Labour publish Women’s Manifesto
To mark International Women’s Day, the Labour Party has published its Women’s Manifesto, Labour: Working for Women, to shed light on the opportunities and difficulties faced by women in Ireland. By producing this evidenced-based policy document and vision for the future, the Party aims to better life for all women in Ireland.
Announcing the manifesto, Labour Seanad Leader Senator Ivana Bacik said:
“Particularly since the successful repeal of the Eighth Amendment in 2018, International Women’s Day has become a celebration, both for and of women in Ireland. Across different workplaces, employers and firms have recognised it as a good way to acknowledge the immense contribution of women workers.
“This year, the day will be marked very differently due to Covid-19 restrictions. While offices remain empty and many women in Ireland and elsewhere bear the brunt of the pandemic effect, it is time to return to seeing the 8th day of March as a date for protest and for positive action. It is time, in particular, to address the many structural gender equality issues in the workplace that have become increasingly visible as a result of COVID.
“We know that women are much more likely than men to have to juggle ‘home-schooling’ while ‘working from home’; those women who remain in work as frontline workers often face immense difficulties in accessing childcare; and many more women previously working in hospitality, retail or related sectors remain out of work for the foreseeable future.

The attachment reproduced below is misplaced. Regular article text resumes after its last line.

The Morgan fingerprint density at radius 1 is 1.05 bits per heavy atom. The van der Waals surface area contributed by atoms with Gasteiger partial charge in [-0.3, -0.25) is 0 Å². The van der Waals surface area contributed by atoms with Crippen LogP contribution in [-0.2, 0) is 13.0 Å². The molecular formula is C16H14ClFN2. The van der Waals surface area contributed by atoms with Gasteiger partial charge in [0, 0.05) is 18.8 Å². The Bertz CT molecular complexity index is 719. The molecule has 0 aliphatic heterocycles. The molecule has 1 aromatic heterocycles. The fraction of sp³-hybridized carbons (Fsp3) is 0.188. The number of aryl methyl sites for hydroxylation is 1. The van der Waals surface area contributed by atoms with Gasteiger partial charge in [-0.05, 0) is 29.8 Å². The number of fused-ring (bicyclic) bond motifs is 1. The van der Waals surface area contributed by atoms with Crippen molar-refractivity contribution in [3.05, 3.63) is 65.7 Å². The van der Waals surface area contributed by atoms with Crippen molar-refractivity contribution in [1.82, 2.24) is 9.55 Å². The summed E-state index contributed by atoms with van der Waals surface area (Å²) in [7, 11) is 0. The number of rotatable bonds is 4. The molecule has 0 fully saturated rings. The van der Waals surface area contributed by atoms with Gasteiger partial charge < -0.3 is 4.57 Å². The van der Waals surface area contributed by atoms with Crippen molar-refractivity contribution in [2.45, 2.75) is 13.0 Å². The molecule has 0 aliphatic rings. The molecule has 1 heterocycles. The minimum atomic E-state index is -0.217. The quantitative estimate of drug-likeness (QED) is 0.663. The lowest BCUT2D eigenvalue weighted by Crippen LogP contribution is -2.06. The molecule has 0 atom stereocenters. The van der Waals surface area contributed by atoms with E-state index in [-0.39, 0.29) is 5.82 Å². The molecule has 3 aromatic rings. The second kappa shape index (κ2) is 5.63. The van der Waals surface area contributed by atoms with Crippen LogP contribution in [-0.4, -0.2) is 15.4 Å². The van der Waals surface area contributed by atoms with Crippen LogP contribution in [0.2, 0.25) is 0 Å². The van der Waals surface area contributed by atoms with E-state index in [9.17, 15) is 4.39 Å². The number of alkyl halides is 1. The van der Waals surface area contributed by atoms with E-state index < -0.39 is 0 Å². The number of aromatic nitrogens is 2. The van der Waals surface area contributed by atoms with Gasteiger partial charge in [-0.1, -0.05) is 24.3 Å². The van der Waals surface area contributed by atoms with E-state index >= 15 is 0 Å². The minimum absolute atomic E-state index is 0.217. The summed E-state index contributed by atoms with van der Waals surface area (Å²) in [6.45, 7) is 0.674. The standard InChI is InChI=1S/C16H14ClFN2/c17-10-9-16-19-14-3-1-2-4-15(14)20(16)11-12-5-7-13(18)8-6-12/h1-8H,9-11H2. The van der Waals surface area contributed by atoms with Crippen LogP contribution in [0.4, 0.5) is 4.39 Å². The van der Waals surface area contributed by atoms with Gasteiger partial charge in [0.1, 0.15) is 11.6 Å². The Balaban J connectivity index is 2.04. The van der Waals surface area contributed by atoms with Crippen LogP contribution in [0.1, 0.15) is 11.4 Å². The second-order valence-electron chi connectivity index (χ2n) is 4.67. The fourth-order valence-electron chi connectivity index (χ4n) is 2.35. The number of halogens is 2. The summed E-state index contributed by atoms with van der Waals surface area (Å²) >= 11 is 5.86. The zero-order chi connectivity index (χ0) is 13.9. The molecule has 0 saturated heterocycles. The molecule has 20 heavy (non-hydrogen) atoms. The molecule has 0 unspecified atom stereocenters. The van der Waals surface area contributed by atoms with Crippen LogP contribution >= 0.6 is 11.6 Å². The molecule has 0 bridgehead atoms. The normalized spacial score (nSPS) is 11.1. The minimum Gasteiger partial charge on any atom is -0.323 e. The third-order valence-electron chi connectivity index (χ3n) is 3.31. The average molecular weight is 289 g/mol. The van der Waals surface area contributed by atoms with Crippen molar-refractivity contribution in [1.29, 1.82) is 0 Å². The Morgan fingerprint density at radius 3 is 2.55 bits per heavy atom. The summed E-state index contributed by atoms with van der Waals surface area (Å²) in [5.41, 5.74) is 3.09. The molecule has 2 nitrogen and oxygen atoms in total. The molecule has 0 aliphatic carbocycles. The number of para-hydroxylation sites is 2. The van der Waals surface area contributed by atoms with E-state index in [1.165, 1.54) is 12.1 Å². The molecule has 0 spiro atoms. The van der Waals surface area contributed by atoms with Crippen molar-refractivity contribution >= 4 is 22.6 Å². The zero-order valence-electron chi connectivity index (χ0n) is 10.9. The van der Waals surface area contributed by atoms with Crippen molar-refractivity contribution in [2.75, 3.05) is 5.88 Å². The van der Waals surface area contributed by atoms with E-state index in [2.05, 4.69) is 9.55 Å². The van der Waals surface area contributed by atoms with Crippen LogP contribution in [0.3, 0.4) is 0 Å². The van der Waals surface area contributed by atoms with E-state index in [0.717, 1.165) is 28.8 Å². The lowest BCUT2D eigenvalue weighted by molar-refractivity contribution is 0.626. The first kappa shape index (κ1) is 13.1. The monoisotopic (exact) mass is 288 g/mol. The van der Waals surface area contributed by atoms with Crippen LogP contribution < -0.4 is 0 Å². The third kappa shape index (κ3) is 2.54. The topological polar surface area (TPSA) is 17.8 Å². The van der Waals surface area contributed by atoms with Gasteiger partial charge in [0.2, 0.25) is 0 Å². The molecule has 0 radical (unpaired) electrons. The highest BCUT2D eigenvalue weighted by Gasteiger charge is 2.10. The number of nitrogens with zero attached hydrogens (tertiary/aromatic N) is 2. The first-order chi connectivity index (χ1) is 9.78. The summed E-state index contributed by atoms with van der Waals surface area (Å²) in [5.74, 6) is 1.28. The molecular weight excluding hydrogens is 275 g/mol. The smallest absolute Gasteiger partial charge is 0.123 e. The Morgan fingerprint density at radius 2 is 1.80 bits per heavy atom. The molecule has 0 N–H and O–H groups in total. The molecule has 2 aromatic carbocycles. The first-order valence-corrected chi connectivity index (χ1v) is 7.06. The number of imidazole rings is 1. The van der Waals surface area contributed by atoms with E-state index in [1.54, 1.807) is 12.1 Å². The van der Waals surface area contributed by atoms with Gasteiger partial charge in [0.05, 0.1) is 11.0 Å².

“Looking to pre-Covid-19 times, 2019 figures from the Economic and Social Research Institute found that, on average, women spend double the time of men on caring and more than twice as much time on housework. Along with this, women in Ireland spent about 20 hours more per week on care and housework than men. This ‘double day’ additional burden for women has become more pronounced with the closure of schools and childcare facilities – and with reduced access to support systems such as friends and grandparents – during the pandemic. For single parents, about 86% of whom are women, the demands of quarantine are amplified further.
“Labour, and the Labour Women section within the Party, has a strong track record on women’s rights in the workplace. We put forward the first gender pay gap legislation, we initiated the gender quota policy which led to increased numbers of women elected to the Dáil, we have led on laws to tackle discrimination on grounds of gender, and we were at the forefront over campaigns for women’s right to access contraception and abortion. This year, in keeping with our history, Labour is proposing another measure to advance women’s employment rights, by providing for access to leave for matters relating to reproductive health. In our Women’s Manifesto, we outline a full set of the policies and initiatives which Labour has taken over many years – and will take in years to come – to advance the cause of women’s rights in Ireland.
“We need a feminist vision for the future. In our Women’s Manifesto, we set out Labour’s vision for women’s health, women in the workplace, women with children, to protect against domestic violence and gender based abuse, a housing system that supports women, women in sport and women in politics. In 1990, Labour’s Mary Robinson rocked the system instead of rocking the cradle by becoming Ireland’s first woman president. Today, on International Women’s Day 2021, the Labour Party restates its unflinching commitment to fighting for women’s rights and feminist causes.”
Labour: Working for Women can be accessed at this link: https://www.labour.ie/assets/files/pdf/lab_women_manifesto.pdf